INDEPTH: Fayette County set to vote on levies to fund fire, police, and libraries

FAYETTEVILLE, WV (WOAY) – This May, Fayette County citizens will decide whether or not to reapprove property taxes that fund critical services throughout the county. As the election approaches, county leaders are speaking out, asking voters to support the levies.

There are three separate levies: one for fire, one for the sheriff’s department, and one for public libraries.

Voters can choose to vote for any of the levies that they wish to.

The levies have been in place since 1983, and the tax rates have not changed since. At the same time, they eliminated the need for county organizations to fundraise independently.

According to Fayette County Firefighters Association president Stephen Cruikshank, firefighters had to spend more time raising funds than they did training just to keep operating. With the levy, firefighters have the funds they need, allowing them to focus more time on training for all of the scenarios they respond to.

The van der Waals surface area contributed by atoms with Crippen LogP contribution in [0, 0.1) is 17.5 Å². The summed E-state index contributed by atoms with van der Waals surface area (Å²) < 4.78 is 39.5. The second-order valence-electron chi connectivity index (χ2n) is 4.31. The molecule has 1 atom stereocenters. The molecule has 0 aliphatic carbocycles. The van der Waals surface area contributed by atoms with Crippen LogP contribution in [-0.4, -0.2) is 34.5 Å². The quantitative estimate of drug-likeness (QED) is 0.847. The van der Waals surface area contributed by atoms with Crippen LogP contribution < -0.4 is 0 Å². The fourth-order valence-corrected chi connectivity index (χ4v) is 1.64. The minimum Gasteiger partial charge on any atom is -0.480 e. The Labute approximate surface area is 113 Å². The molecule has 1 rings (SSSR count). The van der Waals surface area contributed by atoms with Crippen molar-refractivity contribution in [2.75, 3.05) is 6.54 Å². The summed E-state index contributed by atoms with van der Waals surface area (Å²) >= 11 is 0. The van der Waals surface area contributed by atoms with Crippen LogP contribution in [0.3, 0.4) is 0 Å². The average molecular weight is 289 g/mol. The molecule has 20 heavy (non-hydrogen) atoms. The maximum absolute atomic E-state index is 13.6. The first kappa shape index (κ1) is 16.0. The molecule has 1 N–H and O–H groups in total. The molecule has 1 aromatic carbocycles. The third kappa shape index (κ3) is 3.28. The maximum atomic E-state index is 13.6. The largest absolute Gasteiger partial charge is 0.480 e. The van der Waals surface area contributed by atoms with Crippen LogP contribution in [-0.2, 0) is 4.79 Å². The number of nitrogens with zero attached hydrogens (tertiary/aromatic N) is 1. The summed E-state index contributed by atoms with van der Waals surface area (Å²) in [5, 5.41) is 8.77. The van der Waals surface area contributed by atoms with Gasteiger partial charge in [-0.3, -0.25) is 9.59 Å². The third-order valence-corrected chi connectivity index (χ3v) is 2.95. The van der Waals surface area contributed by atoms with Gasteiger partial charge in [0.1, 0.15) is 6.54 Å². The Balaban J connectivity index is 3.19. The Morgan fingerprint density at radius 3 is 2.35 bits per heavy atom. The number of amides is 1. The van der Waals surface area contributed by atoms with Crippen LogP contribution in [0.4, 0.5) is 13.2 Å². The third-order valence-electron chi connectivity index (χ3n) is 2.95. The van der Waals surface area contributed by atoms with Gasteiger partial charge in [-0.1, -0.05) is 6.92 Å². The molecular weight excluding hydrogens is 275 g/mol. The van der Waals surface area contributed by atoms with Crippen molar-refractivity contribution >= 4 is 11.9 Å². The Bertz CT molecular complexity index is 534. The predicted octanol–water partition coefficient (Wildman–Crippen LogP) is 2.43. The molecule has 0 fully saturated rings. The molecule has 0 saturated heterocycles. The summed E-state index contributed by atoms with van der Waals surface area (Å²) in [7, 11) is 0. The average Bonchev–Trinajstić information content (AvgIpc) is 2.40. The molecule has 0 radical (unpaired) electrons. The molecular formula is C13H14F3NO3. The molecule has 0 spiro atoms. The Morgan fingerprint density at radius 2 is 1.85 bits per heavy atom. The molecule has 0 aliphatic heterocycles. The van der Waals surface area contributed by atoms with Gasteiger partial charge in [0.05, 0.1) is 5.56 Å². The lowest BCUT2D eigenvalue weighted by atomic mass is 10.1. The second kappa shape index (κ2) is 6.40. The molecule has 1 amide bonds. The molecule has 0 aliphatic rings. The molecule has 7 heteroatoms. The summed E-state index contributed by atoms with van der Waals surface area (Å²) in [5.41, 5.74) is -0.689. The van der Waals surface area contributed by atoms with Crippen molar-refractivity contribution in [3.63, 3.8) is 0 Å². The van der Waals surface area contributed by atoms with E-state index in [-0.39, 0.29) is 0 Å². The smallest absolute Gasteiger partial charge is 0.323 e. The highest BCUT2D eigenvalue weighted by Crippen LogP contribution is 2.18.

“We used to get on-the-job training, right? And, in a controlled environment, we can teach many things to operate safely… Our goal is everyone goes home,” he said. “We do so much more than fire. The tornado response last week and flooding. We spent a lot of time in the gorge doing high-angle rescue. We do swiftwater rescues, and a lot of that is not on the river. It’s during flooding events where people are trapped in their houses. And those teams are made up of dedicated people from all the different fire departments. ”


It is expensive to run a fire department. New pumper trucks cost at least $750,000, and a new ladder truck costs well over $1 million.

It costs thousands of dollars just to outfit one firefighter. The protective gear worn by firefighters is constantly wearing out, and even if it lasts, the federal government requires it to be replaced at least every ten years.

All those expenses are paid by taxes and grants. There is no charge for any service that county fire departments provide. Meanwhile, home insurance rates are largely based on the quality of surrounding fire departments. If the levy were to fail and services suffer, insurance rates could potentially increase.

It is also expensive to run a sheriff’s department, especially when the department covers a county that spans 668 square miles with large gaps between municipalities. According to the Deputy Sheriff’s Association, deputies were responsible for 95 percent of the 911 calls that occurred outside of municipal limits.